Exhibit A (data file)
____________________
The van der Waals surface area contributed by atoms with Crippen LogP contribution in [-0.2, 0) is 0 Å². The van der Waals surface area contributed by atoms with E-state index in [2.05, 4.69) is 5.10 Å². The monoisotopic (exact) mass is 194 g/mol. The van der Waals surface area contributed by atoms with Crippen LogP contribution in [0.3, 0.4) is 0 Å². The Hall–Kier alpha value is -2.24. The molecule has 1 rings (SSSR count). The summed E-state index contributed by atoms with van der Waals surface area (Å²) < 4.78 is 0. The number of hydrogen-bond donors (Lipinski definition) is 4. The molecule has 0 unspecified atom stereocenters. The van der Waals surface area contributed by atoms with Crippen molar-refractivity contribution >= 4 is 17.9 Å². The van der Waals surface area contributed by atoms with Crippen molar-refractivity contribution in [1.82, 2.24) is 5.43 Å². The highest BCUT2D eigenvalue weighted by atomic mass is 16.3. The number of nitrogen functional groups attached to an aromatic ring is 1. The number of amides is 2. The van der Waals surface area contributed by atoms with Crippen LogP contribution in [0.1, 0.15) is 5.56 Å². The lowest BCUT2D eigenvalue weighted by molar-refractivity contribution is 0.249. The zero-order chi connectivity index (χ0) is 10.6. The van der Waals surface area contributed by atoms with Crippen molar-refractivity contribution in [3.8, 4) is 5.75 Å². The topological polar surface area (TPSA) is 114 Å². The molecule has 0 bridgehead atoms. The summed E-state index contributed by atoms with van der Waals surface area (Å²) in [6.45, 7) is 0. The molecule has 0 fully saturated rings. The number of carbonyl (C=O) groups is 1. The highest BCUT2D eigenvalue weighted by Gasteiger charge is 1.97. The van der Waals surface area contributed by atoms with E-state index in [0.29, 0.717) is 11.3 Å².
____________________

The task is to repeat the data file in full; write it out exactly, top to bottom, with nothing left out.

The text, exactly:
The van der Waals surface area contributed by atoms with Crippen LogP contribution in [-0.2, 0) is 0 Å². The van der Waals surface area contributed by atoms with E-state index in [2.05, 4.69) is 5.10 Å². The monoisotopic (exact) mass is 194 g/mol. The van der Waals surface area contributed by atoms with Crippen LogP contribution in [0.3, 0.4) is 0 Å². The Hall–Kier alpha value is -2.24. The molecule has 1 rings (SSSR count). The summed E-state index contributed by atoms with van der Waals surface area (Å²) < 4.78 is 0. The number of hydrogen-bond donors (Lipinski definition) is 4. The molecule has 0 unspecified atom stereocenters. The van der Waals surface area contributed by atoms with Crippen molar-refractivity contribution >= 4 is 17.9 Å². The van der Waals surface area contributed by atoms with Crippen molar-refractivity contribution in [1.82, 2.24) is 5.43 Å². The highest BCUT2D eigenvalue weighted by atomic mass is 16.3. The number of nitrogen functional groups attached to an aromatic ring is 1. The number of amides is 2. The van der Waals surface area contributed by atoms with Crippen LogP contribution in [0.1, 0.15) is 5.56 Å². The lowest BCUT2D eigenvalue weighted by molar-refractivity contribution is 0.249. The zero-order chi connectivity index (χ0) is 10.6. The van der Waals surface area contributed by atoms with Crippen molar-refractivity contribution in [3.8, 4) is 5.75 Å². The topological polar surface area (TPSA) is 114 Å². The molecule has 0 bridgehead atoms. The summed E-state index contributed by atoms with van der Waals surface area (Å²) in [6.45, 7) is 0. The molecule has 0 fully saturated rings. The number of carbonyl (C=O) groups is 1. The highest BCUT2D eigenvalue weighted by Gasteiger charge is 1.97. The van der Waals surface area contributed by atoms with E-state index in [0.29, 0.717) is 11.3 Å².